Shay Mitchell Opens Up About "Prepartum Depression" With Ashley Graham

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In a candid and refreshingly honest conversation with Ashley Graham, actress Shay Mitchell opened up about experiencing "prepartum depression" during her pregnancy and described it as a "completely isolating" experience. Like Mitchell, Graham, who is currently pregnant with her first child, also shared that she could relate to her emotions and feeling "totally out of whack."

The Pretty Little Liars star — who welcomed her first child, a daughter named Atlas, with partner Matte Babel back in October — was recently interviewed by Graham, who is due this month, on her podcast, Pretty Big Deal. During their chat, Graham and Mitchell both opened up about feeling out of sorts during their pregnancies, using the term "prepartum depression."

"I want to talk about something that you had said and I think you said the term prepartum depression. I want to talk about this because I can’t say definitively that I went through it, but I can say that I feel like I might have gone through something like it,” Graham said to Mitchell. “Because here I am, I'm pregnant ... But then all of a sudden… my emotions, my mind, my body, things that I always had control over, are now totally out of whack. I can’t talk to anybody about it. My husband doesn’t understand … my mom is like, ‘Oh, you’ll be fine.'” antenatal

Although "prepartum depression" isn't the technical term, "antenatal or prenatal depression" and "perinatal depression" are both conditions defined by medical professionals. The American Academy of Pediatrics defines the former as depression during pregnancy and the latter is a term for depression during or after pregnancy, according to the American College of Obstetricians and Gynecologists. Technicalities aside, Mitchell could relate to it all.

“Every single thing that you just said is exactly what I went through,” Mitchell told Graham. “My mom said the same thing, and I’d be crying to her and she’s like, ‘You’re just emotional, it’s just the hormones.’ And OK, cool, it might be, but you don’t want to hear that. Like, yes, OK, if it is the hormones, I’m still feeling that way, it doesn’t take away from this feeling. And it’s completely isolating.”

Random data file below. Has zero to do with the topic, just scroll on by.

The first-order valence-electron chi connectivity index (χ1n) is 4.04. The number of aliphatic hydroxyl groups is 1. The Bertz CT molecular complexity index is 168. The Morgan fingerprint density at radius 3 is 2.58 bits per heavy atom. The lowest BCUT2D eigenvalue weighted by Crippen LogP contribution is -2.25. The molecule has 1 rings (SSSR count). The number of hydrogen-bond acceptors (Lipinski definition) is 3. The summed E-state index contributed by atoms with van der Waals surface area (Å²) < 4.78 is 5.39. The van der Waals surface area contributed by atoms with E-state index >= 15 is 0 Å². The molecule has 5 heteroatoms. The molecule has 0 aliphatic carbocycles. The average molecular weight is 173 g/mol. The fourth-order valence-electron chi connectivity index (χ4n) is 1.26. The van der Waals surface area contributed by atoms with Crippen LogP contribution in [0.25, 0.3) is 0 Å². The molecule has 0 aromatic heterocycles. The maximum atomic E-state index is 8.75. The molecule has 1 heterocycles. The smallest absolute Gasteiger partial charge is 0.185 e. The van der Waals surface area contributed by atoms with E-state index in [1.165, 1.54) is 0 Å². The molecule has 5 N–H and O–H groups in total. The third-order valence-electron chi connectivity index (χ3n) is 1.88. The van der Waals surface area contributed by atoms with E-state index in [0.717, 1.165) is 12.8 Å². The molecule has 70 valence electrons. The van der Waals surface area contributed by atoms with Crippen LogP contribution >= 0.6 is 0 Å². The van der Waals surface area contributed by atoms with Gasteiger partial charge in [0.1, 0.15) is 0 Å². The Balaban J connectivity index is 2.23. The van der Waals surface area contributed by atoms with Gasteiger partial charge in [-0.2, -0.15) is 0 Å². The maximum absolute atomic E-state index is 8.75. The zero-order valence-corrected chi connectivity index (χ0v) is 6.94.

Mitchell went on to explain that what she went through during her pregnancy, mental health-wise, was unlike anything she had experienced before. Some days, she said she had a difficult time even getting out of bed. “I was also having a lot of guilt because I felt so fortunate to be able to be pregnant. I was like, ‘OK, I shouldn’t be feeling like this, there’s so many people that would love to be in this position,'" she told Graham. "And then, ‘How can I not want this right now?… Is this what I want? Oh my god, is my whole life gonna change? It’s never going to go back, now I’m gonna be a mom, is this going to impact my career?'”

Mitchell first opened up about experiencing depression while she was pregnant back in October with the maternity lifestyle brand, Hatch. The fact that she kept her pregnancy a secret for six months — in light of suffering a previous miscarriage — played into her feelings of isolation, Mitchell explained.

"I think it's really interesting that prepartum depression or feelings of isolation in pregnancy are not more vastly discussed," she told Hatch at the time. "Feeling that I was alone in my depression compounded my state of mind, but [I] have found since sharing the news publicly that many women feel as I did."

Shedding light on the prevalence of prenatal and perinatal depression will undoubtedly help others experiencing these same symptoms feel not only less alone, but heard and understood. Because like postpartum depression, it's something that deserves awareness.

If you or someone you know is experiencing depression or anxiety during pregnancy, or in the postpartum period, contact the Postpartum Health Alliance warmline at (888) 724-7240, or Postpartum Support International at (800) 944-4773. If you are thinking of harming yourself or your baby, get help right away by calling the National Suicide Prevention Lifeline at 1-800-273-8255, or dialing 911. For more resources, you can visit Postpartum Support International.